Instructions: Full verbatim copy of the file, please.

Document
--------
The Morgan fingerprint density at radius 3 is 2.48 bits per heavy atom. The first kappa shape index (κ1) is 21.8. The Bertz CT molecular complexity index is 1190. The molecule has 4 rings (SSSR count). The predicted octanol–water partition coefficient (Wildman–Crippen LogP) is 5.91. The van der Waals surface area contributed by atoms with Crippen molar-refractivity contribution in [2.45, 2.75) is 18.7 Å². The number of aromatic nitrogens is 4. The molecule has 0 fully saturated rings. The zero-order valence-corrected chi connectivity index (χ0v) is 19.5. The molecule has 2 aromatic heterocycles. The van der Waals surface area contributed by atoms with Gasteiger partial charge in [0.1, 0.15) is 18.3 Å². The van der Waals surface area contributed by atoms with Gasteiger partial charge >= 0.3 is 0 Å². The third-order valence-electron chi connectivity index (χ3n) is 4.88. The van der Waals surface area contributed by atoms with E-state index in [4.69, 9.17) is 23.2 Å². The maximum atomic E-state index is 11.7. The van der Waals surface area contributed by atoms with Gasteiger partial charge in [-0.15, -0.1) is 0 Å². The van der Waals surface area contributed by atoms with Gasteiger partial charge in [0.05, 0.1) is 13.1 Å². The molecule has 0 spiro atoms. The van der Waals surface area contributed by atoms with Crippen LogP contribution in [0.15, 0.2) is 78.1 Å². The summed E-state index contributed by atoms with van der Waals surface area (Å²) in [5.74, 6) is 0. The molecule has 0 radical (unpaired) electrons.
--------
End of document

The Morgan fingerprint density at radius 3 is 2.48 bits per heavy atom. The first kappa shape index (κ1) is 21.8. The Bertz CT molecular complexity index is 1190. The molecule has 4 rings (SSSR count). The predicted octanol–water partition coefficient (Wildman–Crippen LogP) is 5.91. The van der Waals surface area contributed by atoms with Crippen molar-refractivity contribution in [2.45, 2.75) is 18.7 Å². The number of aromatic nitrogens is 4. The molecule has 0 fully saturated rings. The zero-order valence-corrected chi connectivity index (χ0v) is 19.5. The molecule has 2 aromatic heterocycles. The van der Waals surface area contributed by atoms with Gasteiger partial charge in [0.1, 0.15) is 18.3 Å². The van der Waals surface area contributed by atoms with Gasteiger partial charge >= 0.3 is 0 Å². The third-order valence-electron chi connectivity index (χ3n) is 4.88. The van der Waals surface area contributed by atoms with E-state index in [4.69, 9.17) is 23.2 Å². The maximum atomic E-state index is 11.7. The van der Waals surface area contributed by atoms with Gasteiger partial charge in [-0.15, -0.1) is 0 Å². The van der Waals surface area contributed by atoms with Gasteiger partial charge in [0.05, 0.1) is 13.1 Å². The molecule has 0 spiro atoms. The van der Waals surface area contributed by atoms with Crippen LogP contribution in [0.15, 0.2) is 78.1 Å². The summed E-state index contributed by atoms with van der Waals surface area (Å²) in [5.74, 6) is 0. The molecule has 0 radical (unpaired) electrons.